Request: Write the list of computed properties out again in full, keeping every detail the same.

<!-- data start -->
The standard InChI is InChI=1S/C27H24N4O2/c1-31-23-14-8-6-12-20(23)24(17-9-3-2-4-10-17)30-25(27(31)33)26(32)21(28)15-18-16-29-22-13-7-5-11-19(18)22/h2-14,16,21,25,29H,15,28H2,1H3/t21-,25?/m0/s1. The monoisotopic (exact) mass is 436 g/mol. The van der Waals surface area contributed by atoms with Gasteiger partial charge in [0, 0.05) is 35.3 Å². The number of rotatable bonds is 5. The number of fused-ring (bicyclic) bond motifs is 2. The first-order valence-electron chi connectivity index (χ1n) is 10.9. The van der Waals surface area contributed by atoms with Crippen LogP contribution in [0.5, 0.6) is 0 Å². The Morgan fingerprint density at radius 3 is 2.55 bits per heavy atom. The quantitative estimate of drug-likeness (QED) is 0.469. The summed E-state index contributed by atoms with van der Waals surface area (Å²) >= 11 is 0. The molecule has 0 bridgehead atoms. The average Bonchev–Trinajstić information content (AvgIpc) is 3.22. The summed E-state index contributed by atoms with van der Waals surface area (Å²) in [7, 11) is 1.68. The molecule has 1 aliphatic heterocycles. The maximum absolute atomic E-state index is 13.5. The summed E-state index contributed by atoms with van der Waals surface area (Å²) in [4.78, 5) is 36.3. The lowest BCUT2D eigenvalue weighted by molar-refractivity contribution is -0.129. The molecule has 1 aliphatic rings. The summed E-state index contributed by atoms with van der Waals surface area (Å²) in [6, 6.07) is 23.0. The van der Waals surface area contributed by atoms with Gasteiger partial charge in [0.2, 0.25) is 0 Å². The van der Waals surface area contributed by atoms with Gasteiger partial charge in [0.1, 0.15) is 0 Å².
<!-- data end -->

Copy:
The standard InChI is InChI=1S/C27H24N4O2/c1-31-23-14-8-6-12-20(23)24(17-9-3-2-4-10-17)30-25(27(31)33)26(32)21(28)15-18-16-29-22-13-7-5-11-19(18)22/h2-14,16,21,25,29H,15,28H2,1H3/t21-,25?/m0/s1. The monoisotopic (exact) mass is 436 g/mol. The van der Waals surface area contributed by atoms with Gasteiger partial charge in [0, 0.05) is 35.3 Å². The number of rotatable bonds is 5. The number of fused-ring (bicyclic) bond motifs is 2. The first-order valence-electron chi connectivity index (χ1n) is 10.9. The van der Waals surface area contributed by atoms with Crippen LogP contribution in [0.5, 0.6) is 0 Å². The Morgan fingerprint density at radius 3 is 2.55 bits per heavy atom. The quantitative estimate of drug-likeness (QED) is 0.469. The summed E-state index contributed by atoms with van der Waals surface area (Å²) >= 11 is 0. The molecule has 0 bridgehead atoms. The average Bonchev–Trinajstić information content (AvgIpc) is 3.22. The summed E-state index contributed by atoms with van der Waals surface area (Å²) in [7, 11) is 1.68. The molecule has 1 aliphatic heterocycles. The maximum absolute atomic E-state index is 13.5. The summed E-state index contributed by atoms with van der Waals surface area (Å²) in [4.78, 5) is 36.3. The lowest BCUT2D eigenvalue weighted by molar-refractivity contribution is -0.129. The molecule has 1 aliphatic rings. The summed E-state index contributed by atoms with van der Waals surface area (Å²) in [6, 6.07) is 23.0. The van der Waals surface area contributed by atoms with Gasteiger partial charge in [0.2, 0.25) is 0 Å². The van der Waals surface area contributed by atoms with Gasteiger partial charge in [0.1, 0.15) is 0 Å².